I visited Algonquin Park, Ontario this past weekend with my friend Kelly from Ottawa. On Friday we made it up to Barron Canyon just before the sun set. It’s a deep gorge carved in the rock by a river that surged when the glaciers melted. We returned there again on Saturday morning and it looked way different!
Kelly at the entrance to Algonquin Park
Then we explored Pembroke a bit. They have a nice waterfront on the Ottawa River, which is so wide there that it looks more like a lake.
Then we headed west on Highway 60 which is the main tourist corridor through the south end of the park. The first stop was the Logging Museum. The building with the movie was closed for the season, but all the main exhibits are outside so we saw those. Did you know that they used to carve the logs to have a square cross-section out in the forest before shipping them down the river in the spring?
The above thing carried water up from the river and sprinkled it on the road to make it icy (on purpose!)
The next stop was the Visitor Centre, which was just closing but we still got to look out the lookout and browse around in the bookstore.
Then we did a hike on a trail through a nearby bog. I think bogs are cool. We didn’t see any pitcher plants, but there was lots of Labrador Tea! By the time we finished that trail, it was getting dark so we headed to Huntsville (Ontario, not Alabama) for the night.
On Sunday we came back into the park and did lots of exploring. We started with a dam called the Tea Lake Dam, a man-made dam which, I’m guessing, is what created Tea Lake upstream of it. Then we went on two side-by-side trails in forests with lots of sugar maple, beech, and hemlock trees. There was a real live rabbit on the first trail, just minding its own business. On the second trail, there was a nice lookout over a lake. Lots of other people were on that trail, plus some dogs.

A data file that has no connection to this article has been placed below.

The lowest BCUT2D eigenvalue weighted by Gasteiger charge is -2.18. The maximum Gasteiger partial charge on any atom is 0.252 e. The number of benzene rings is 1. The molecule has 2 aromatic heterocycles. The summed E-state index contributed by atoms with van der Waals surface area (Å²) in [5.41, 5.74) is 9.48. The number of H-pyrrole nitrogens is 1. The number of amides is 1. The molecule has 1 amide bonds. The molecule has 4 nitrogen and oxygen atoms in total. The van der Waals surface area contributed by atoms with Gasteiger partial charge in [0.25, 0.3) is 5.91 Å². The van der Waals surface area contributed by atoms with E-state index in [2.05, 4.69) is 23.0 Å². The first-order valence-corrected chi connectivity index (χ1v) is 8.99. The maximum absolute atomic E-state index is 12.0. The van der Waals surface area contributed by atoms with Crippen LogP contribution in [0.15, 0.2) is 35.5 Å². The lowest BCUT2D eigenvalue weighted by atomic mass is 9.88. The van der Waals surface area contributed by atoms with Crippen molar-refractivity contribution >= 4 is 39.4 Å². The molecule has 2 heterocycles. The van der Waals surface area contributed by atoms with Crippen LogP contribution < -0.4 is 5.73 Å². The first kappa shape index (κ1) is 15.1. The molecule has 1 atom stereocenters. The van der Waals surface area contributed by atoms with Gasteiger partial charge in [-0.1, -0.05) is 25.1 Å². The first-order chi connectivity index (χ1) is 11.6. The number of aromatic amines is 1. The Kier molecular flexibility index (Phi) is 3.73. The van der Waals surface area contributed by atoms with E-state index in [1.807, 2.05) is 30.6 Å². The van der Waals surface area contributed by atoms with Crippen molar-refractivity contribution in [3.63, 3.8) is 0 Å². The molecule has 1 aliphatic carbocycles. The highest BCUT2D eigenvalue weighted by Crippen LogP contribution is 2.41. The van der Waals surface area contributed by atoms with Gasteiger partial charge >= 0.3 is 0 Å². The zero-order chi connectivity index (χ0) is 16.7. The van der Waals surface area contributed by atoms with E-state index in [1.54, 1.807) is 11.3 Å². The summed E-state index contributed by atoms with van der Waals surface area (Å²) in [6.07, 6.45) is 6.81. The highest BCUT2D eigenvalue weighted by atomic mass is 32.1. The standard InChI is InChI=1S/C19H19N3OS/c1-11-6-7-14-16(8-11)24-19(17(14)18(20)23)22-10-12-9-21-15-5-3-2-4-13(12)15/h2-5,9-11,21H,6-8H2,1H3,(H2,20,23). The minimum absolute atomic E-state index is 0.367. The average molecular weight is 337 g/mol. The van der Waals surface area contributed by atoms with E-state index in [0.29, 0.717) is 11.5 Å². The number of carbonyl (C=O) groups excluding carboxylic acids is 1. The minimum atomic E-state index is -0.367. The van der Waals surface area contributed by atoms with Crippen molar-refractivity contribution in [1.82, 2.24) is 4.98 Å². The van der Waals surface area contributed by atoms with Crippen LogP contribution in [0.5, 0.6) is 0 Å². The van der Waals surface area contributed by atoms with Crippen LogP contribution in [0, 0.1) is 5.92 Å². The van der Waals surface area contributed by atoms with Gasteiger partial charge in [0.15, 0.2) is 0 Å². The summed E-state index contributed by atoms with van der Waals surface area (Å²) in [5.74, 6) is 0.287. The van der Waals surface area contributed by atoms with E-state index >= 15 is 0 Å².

This stump was on the first trail. It looked like the bottom of the tree had exploded!
We had hoped to visit the Algonquin Art Centre, but it had closed for the season. I guess we’ll have to come back next year.
We went to the Visitor Centre for lunch (late), to see their 12-minute movie, to see the art show, and to check out their museum with lots of animal dioramas. I learned that the plant that looks like a four-leaf trillium is called a bunchberry (Cornus canadensis).
Driving south a bit, we stopped briefly at the Rock Lake access, hoping to see the old railway, but we couldn’t find it. We did see a ptarmagin or grouse.
Our last hike was the Booth’s Rock trail. Boy did we ever save the best for last! The trail winds its way up on top of a rock cliff which has a spectacular view of Rock Lake, but you can see for miles and miles in all directions. It was amazing! And I forgot my camera. Oops! Here’s a link to someone else’s photos from that trail.
When we finished that trail, it was getting dark. We drove back up to the East Gate where Kelly had left her rental car for the weekend, and then headed our separate ways back home.
It was a great adventure. In the Visitor Centre, we saw a map showing all the canoe, portage, and rail cart routes in the park. There are hundreds of portages, and each one has a number. I got the feeling that you could go up there every weekend for a year and still not see them all.